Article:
Monday, April 18, 2016

Wash Day 04-17-2016 (Jane Carter Curl Defining Cream Wash N Go)

Hey. beautiful people!  It has been awhile since I did a wash day post.  However, the weather was really warm here in Michigan, and I had a natural hair event to go to that evening, so I decided to break out the wash n' go.

First, I did a deep condition overnight with Camille Rose Coconut Water Penetrating Hair Treatment.  I have liked this product more than I ever thought I would, but more on that in other post.  The next morning, I put Carol's Daughter Black Vanilla Shampoo in my hair.  This is definitely one of my favorite shampoos.  It smells amazing, and my hair does not dry out.  Next, I used Herbal Essence Long Term Relationship.  This conditioner is a holy grail for certain.

Finally, I did a wash n' go with Jane Carter's Curl Defining Cream.  I love this cream.  It may be the most versatile product I own.  I have used it for braids, twists, braidouts, and twistouts, and it has not failed me yet.  I also used it once for a wash n' go when my hair was shorter, and it worked well then.  So, I decided to give it another try.  The result was big, fluffy hair, but in a good way.  I think I still prefer my gels for wash n' gos, but this is a good alternative.  Plus, unlike gel, the next day, I was able to just braid my hair up for work.

Have you ever used this product for a wash n go?  What are your thoughts?

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Sunday, April 17, 2016

Product Review: Embrace The Natural You Twist Truffle Whip (The Braiding Files #5)

Price:  $13 for 8 oz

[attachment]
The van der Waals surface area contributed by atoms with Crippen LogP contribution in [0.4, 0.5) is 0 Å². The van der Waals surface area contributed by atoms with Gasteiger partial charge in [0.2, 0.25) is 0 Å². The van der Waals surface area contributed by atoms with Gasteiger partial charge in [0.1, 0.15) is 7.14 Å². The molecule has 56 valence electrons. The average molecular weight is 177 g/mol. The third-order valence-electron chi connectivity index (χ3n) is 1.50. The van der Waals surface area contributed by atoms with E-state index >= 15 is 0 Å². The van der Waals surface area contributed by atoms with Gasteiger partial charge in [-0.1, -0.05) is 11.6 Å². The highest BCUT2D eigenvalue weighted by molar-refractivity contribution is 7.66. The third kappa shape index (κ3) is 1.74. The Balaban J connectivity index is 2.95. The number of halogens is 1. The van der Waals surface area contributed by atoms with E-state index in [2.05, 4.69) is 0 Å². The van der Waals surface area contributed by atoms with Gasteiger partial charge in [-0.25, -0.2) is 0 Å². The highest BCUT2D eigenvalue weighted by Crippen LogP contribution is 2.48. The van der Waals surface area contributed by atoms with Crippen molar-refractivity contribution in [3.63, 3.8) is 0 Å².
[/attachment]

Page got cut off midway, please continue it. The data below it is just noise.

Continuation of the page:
Ingredients:  Water, Aloe Vera Leaf Juice, Behentrimonium Methosulfate (and) Cetearyl Alcohol, Unrefined Shea Butter, Mango Butter, Sweet Almond Oil, Avocado Oil, Vegetable Emulsifying Wax, Extra Virgin Organic Coconut Oil, Jamaican Black Castor Oil, Vitamin E, Fragrance and Essential Oils.  **NOTE:  According to the website, as of 2/2/16, this product no longer has shea butter, Jamaican black castor oil, or vegetable emulsifying wax.  So it may be even more low porosity friendly!

Scent: Light island breeze, like papaya and mango

Consistency:  Whipped cream cheese

Results:  I bought this product last September at a market near my job.  As a nice bonus, this is a Michigan-based company, so I can pick it up on the ground.  When I purchased it, I met the owner, who uses her product on her own hair (bonus #2).  

While I have been using this product for a while now, it has taken me this long to review it because I was not certain what to say.  It leaves my hair soft and gave it nice sheen about 8 times out of 10.  The rest of the time, my hair was really dry, and felt coated, and I wanted to figure out why because I really like this product.  I have realized two things.  First, I need to use water or a very moisturizing leave-in under this product for it to work well on my hair.  If I don’t put enough moisture into my hair under this product, it leaves my hair dry.  While this product comes with its own moisture built in, my greedy hair needs more.  As I mentioned in my post on coconuts, I need a lot of water for coconut to work in my hair.